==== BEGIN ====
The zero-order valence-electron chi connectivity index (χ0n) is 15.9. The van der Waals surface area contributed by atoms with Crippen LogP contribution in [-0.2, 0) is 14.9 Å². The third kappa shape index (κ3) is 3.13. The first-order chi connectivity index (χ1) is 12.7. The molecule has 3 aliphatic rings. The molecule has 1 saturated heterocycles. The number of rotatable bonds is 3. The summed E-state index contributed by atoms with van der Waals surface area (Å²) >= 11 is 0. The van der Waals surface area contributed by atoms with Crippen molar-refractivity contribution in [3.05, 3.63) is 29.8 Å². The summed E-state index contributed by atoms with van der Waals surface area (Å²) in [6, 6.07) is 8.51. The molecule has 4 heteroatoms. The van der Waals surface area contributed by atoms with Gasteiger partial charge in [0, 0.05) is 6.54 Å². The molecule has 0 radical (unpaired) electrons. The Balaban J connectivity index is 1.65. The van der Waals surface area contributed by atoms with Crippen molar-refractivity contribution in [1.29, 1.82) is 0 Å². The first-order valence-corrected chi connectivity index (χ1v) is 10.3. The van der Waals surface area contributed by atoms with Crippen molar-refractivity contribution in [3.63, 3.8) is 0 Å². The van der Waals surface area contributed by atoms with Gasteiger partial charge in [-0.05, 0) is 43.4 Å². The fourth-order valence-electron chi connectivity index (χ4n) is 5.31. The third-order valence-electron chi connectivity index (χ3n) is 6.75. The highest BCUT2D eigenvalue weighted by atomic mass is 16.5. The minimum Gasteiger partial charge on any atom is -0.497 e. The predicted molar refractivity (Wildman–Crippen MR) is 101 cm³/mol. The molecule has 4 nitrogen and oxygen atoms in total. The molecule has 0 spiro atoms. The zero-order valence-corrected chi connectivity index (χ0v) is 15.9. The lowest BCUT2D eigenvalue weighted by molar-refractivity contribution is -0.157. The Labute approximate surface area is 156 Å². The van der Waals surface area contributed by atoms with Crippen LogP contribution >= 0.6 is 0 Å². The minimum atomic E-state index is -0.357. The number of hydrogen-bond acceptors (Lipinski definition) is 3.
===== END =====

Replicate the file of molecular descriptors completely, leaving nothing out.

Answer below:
The zero-order valence-electron chi connectivity index (χ0n) is 15.9. The van der Waals surface area contributed by atoms with Crippen LogP contribution in [-0.2, 0) is 14.9 Å². The third kappa shape index (κ3) is 3.13. The first-order chi connectivity index (χ1) is 12.7. The molecule has 3 aliphatic rings. The molecule has 1 saturated heterocycles. The number of rotatable bonds is 3. The summed E-state index contributed by atoms with van der Waals surface area (Å²) >= 11 is 0. The van der Waals surface area contributed by atoms with Crippen molar-refractivity contribution in [3.05, 3.63) is 29.8 Å². The summed E-state index contributed by atoms with van der Waals surface area (Å²) in [6, 6.07) is 8.51. The molecule has 4 heteroatoms. The van der Waals surface area contributed by atoms with Gasteiger partial charge in [0, 0.05) is 6.54 Å². The molecule has 0 radical (unpaired) electrons. The Balaban J connectivity index is 1.65. The van der Waals surface area contributed by atoms with Crippen molar-refractivity contribution in [1.29, 1.82) is 0 Å². The first-order valence-corrected chi connectivity index (χ1v) is 10.3. The van der Waals surface area contributed by atoms with Crippen molar-refractivity contribution in [3.63, 3.8) is 0 Å². The van der Waals surface area contributed by atoms with Gasteiger partial charge in [-0.05, 0) is 43.4 Å². The fourth-order valence-electron chi connectivity index (χ4n) is 5.31. The third-order valence-electron chi connectivity index (χ3n) is 6.75. The highest BCUT2D eigenvalue weighted by atomic mass is 16.5. The minimum Gasteiger partial charge on any atom is -0.497 e. The predicted molar refractivity (Wildman–Crippen MR) is 101 cm³/mol. The molecule has 4 nitrogen and oxygen atoms in total. The molecule has 0 spiro atoms. The zero-order valence-corrected chi connectivity index (χ0v) is 15.9. The lowest BCUT2D eigenvalue weighted by molar-refractivity contribution is -0.157. The Labute approximate surface area is 156 Å². The van der Waals surface area contributed by atoms with Crippen LogP contribution >= 0.6 is 0 Å². The minimum atomic E-state index is -0.357. The number of hydrogen-bond acceptors (Lipinski definition) is 3.